Independent Booksellers by Welch Welch with Walter Davis and Kathy Johnson| September 16, 2019 Independent bookstores serve important roles in Appalachia: economic development, showcasing regional talent, and offering intellectual watering hole spaces, to name a few. Bookstores provide excellent showcases for regional authors. Wild Fig Books and Coffee in Lexington is the only black-owned bookstore in Kentucky. Genia McKee writes of Wild Fig: “Lexington is
NO PAY, WE STAY
A Strike Like No Other Strike
Walter Davis and Reed Young |August 19, 2019
The history of Central Appalachia for more than a hundred years has been interwoven with the lives of coal miners. As a result of their efforts, mineworkers brought much more to their communities than a paycheck. Their actions promoted public schools and improved the quality of life for their families and children.
Strategies from the labor movement by necessity involved community organizing. Miners were among the first to fight for the eight-hour day and health and retirement benefits. When it became obvious that there was a physical price to the body for being in the mines, miners fought for disability coverage and Black Lung benefits. Even in places where life was difficult, miners and their families built communities.
“No pay, we stay.” — Blackjewel miners, Harlan County, 2019
Coal miners blocking railway tracks in Harlan County, Kentucky in recent weeks bring to mind the long history of struggling for justice in the coalfields of Central Appalachia.
The blockade is to stop freight cars from carrying away the product of the miners’ unpaid labor. The Blackjewel company paid miner wages with checks that bounced as it filed for bankruptcy on July 1st. At that time, it was the sixth largest U.S. coal producer with 1700 employees, 200 located in Harlan County.
The banks then stripped money from the miners’ accounts throwing them into overdraft. The state failed to require a performance bond which would have guaranteed four weeks of pay (the company was later charged for operating without that bond for two years). State officials didn’t seem to notice or care until Blackjewel filed for bankruptcy. Kentucky Governor Bevin began a charity collection for the miners’ families. However, what the miners want is their pay, not charity; dignity, not disrespect.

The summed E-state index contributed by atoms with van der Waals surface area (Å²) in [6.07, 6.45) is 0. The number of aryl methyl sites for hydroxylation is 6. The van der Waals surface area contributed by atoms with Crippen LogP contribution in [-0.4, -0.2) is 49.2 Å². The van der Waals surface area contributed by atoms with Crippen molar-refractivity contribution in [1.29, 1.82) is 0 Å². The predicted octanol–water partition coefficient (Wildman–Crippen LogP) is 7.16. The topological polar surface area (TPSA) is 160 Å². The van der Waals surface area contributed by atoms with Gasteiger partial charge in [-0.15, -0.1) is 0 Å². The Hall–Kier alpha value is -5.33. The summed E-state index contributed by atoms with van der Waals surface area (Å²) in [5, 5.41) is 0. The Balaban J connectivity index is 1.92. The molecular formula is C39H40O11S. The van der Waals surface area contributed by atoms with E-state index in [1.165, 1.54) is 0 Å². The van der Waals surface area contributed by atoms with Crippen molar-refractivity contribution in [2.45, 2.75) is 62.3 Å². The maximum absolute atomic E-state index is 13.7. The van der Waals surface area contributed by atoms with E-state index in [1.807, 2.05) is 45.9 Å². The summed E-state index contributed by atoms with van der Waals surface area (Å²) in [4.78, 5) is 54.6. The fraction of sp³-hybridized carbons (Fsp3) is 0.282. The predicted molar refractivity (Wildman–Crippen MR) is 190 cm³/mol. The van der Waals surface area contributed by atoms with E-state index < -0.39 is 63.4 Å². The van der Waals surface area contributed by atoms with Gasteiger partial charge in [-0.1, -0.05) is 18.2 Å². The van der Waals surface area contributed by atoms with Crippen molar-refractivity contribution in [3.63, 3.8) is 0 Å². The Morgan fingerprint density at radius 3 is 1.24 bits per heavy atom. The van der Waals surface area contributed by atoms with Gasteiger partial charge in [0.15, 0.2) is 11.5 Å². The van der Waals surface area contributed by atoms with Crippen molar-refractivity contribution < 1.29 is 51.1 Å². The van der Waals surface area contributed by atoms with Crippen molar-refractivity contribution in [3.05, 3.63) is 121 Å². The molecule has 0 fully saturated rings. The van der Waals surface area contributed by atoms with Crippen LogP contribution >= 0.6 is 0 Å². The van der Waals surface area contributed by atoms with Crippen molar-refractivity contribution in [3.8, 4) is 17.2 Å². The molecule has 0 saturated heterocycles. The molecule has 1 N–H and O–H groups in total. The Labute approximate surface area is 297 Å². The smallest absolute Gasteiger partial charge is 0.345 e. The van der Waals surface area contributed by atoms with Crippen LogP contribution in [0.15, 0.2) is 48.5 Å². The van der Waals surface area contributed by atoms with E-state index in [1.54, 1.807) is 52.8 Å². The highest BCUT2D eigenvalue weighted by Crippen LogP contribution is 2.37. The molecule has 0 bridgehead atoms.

Miner Curtis Cress, standing next to the railway tracks, is quoted in Resource speaking of what it means to be a coal miner, ““It’s part of my heritage, you know? My dad and papaws had always done it,” he said. “And I’m proud of that heritage.”
While politicians rushed to show support for getting the miners paid, they did not explain their inaction on enforcement of regulations or why Majority Leader Senator Mitch McConnell (KY) blocked the Black Lung Disability Trust Fund.
As we write this, the story of the Blackjewel miners continues to unfold. A Knoxville company, Kopper Glo, has acquired the Harlan County mine in the sale of Blackjewel assets. As they close, only 35-40% of wages are committed to be set aside. Miners continue to demand all they are owed and their pension funds.
“A Strike Like No Other Strike” – Pittston Miners, Southwest Virginia, April 1989-February 1990
These Harlan County miners recall a stand taken by miners 30 years ago. The coal miners in the Pittston mines in Southwest Virginia reached a breaking point when the company unilaterally cut off retirement and health care funds to about 1500 retired miners, widows of miners, and disabled miners.
Pittston management miscalculated the response, not just of the union members, but also of the communities where they lived. A mass uprising followed in a fight for worker rights and the quality of the lives of families. The allies of the miners included significant numbers of women, who contributed a large amount organizing work through groups like “The Daughters of Mother Jones,” and “The Freedom Fighters.”
Pittston threw everything at the union. The courts limited legal pickets and the Virginia State Police was complicit with the company by bringing non-union labor into the mines and escorting coal produced out. In solidarity, on April 18, 1989, the Daughters of Mother Jones held a 30-hour sit-in in the lobby of the company headquarters in Lebanon, Virginia. Instead of folding under the pressure, thousands of union members and supporters blocked roads leading to the mine – 4,000 people were arrested. Fines against the union mounted, but it chose to face the burden.
The United Mine Workers Association adapted the non-violent direct-action tactics of the civil rights movement. Inspired by the call for justice, people from other unions, the local communities, churches, and young people came to the strike. The UMWA built a culture and community of resistance around the strikers and supporters.